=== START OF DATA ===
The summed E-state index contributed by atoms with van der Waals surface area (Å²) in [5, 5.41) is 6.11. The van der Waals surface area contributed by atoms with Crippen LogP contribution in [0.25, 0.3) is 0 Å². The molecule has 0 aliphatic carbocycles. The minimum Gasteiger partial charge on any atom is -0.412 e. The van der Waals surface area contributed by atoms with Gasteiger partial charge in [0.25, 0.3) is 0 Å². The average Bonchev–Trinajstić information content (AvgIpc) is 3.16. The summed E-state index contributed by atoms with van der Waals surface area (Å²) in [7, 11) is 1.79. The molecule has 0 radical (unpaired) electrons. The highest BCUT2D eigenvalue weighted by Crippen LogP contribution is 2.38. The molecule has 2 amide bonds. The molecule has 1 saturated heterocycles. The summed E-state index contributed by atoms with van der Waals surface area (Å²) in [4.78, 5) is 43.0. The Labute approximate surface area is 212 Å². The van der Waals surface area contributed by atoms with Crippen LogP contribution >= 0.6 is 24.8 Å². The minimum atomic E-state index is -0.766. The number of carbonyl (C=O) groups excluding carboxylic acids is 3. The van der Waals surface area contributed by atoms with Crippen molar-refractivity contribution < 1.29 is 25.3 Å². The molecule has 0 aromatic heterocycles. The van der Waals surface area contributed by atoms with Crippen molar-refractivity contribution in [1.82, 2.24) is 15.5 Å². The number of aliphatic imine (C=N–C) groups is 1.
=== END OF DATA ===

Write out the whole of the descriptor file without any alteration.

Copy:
The summed E-state index contributed by atoms with van der Waals surface area (Å²) in [5, 5.41) is 6.11. The van der Waals surface area contributed by atoms with Crippen LogP contribution in [0.25, 0.3) is 0 Å². The molecule has 0 aliphatic carbocycles. The minimum Gasteiger partial charge on any atom is -0.412 e. The van der Waals surface area contributed by atoms with Gasteiger partial charge in [0.25, 0.3) is 0 Å². The average Bonchev–Trinajstić information content (AvgIpc) is 3.16. The summed E-state index contributed by atoms with van der Waals surface area (Å²) in [7, 11) is 1.79. The molecule has 0 radical (unpaired) electrons. The highest BCUT2D eigenvalue weighted by Crippen LogP contribution is 2.38. The molecule has 2 amide bonds. The molecule has 1 saturated heterocycles. The summed E-state index contributed by atoms with van der Waals surface area (Å²) in [4.78, 5) is 43.0. The Labute approximate surface area is 212 Å². The van der Waals surface area contributed by atoms with Crippen LogP contribution >= 0.6 is 24.8 Å². The minimum atomic E-state index is -0.766. The number of carbonyl (C=O) groups excluding carboxylic acids is 3. The van der Waals surface area contributed by atoms with Crippen molar-refractivity contribution < 1.29 is 25.3 Å². The molecule has 0 aromatic heterocycles. The van der Waals surface area contributed by atoms with Crippen molar-refractivity contribution in [1.82, 2.24) is 15.5 Å². The number of aliphatic imine (C=N–C) groups is 1.